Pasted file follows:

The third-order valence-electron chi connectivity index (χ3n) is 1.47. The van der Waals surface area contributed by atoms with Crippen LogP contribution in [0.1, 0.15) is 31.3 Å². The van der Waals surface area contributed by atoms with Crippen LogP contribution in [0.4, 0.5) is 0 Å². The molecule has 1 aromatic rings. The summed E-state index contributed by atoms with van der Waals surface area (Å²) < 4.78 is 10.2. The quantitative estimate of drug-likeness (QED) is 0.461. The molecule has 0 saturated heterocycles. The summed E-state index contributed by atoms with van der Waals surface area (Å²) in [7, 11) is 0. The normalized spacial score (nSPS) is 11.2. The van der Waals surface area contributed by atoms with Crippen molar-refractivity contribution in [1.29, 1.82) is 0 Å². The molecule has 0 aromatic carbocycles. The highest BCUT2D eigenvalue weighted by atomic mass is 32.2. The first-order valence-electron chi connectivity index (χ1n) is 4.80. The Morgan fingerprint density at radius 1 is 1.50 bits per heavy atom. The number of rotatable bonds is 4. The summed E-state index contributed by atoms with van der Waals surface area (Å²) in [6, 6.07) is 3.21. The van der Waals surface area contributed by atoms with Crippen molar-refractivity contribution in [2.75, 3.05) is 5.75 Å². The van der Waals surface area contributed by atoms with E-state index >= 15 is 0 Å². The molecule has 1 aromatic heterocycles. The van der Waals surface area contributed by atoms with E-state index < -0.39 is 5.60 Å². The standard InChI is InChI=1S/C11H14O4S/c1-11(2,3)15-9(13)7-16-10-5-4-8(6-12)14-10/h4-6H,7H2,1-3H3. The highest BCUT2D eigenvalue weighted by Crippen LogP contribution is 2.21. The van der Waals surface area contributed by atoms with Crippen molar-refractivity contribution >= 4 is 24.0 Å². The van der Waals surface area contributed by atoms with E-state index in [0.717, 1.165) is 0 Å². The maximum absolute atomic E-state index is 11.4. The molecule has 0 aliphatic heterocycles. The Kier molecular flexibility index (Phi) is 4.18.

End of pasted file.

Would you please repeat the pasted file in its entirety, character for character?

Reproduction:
The third-order valence-electron chi connectivity index (χ3n) is 1.47. The van der Waals surface area contributed by atoms with Crippen LogP contribution in [0.1, 0.15) is 31.3 Å². The van der Waals surface area contributed by atoms with Crippen LogP contribution in [0.4, 0.5) is 0 Å². The molecule has 1 aromatic rings. The summed E-state index contributed by atoms with van der Waals surface area (Å²) < 4.78 is 10.2. The quantitative estimate of drug-likeness (QED) is 0.461. The molecule has 0 saturated heterocycles. The summed E-state index contributed by atoms with van der Waals surface area (Å²) in [7, 11) is 0. The normalized spacial score (nSPS) is 11.2. The van der Waals surface area contributed by atoms with Crippen molar-refractivity contribution in [1.29, 1.82) is 0 Å². The molecule has 0 aromatic carbocycles. The highest BCUT2D eigenvalue weighted by atomic mass is 32.2. The first-order valence-electron chi connectivity index (χ1n) is 4.80. The Morgan fingerprint density at radius 1 is 1.50 bits per heavy atom. The number of rotatable bonds is 4. The summed E-state index contributed by atoms with van der Waals surface area (Å²) in [6, 6.07) is 3.21. The van der Waals surface area contributed by atoms with Crippen molar-refractivity contribution in [2.75, 3.05) is 5.75 Å². The van der Waals surface area contributed by atoms with E-state index >= 15 is 0 Å². The molecule has 1 aromatic heterocycles. The van der Waals surface area contributed by atoms with E-state index < -0.39 is 5.60 Å². The standard InChI is InChI=1S/C11H14O4S/c1-11(2,3)15-9(13)7-16-10-5-4-8(6-12)14-10/h4-6H,7H2,1-3H3. The highest BCUT2D eigenvalue weighted by Crippen LogP contribution is 2.21. The van der Waals surface area contributed by atoms with Crippen molar-refractivity contribution >= 4 is 24.0 Å². The van der Waals surface area contributed by atoms with E-state index in [0.717, 1.165) is 0 Å². The maximum absolute atomic E-state index is 11.4. The molecule has 0 aliphatic heterocycles. The Kier molecular flexibility index (Phi) is 4.18.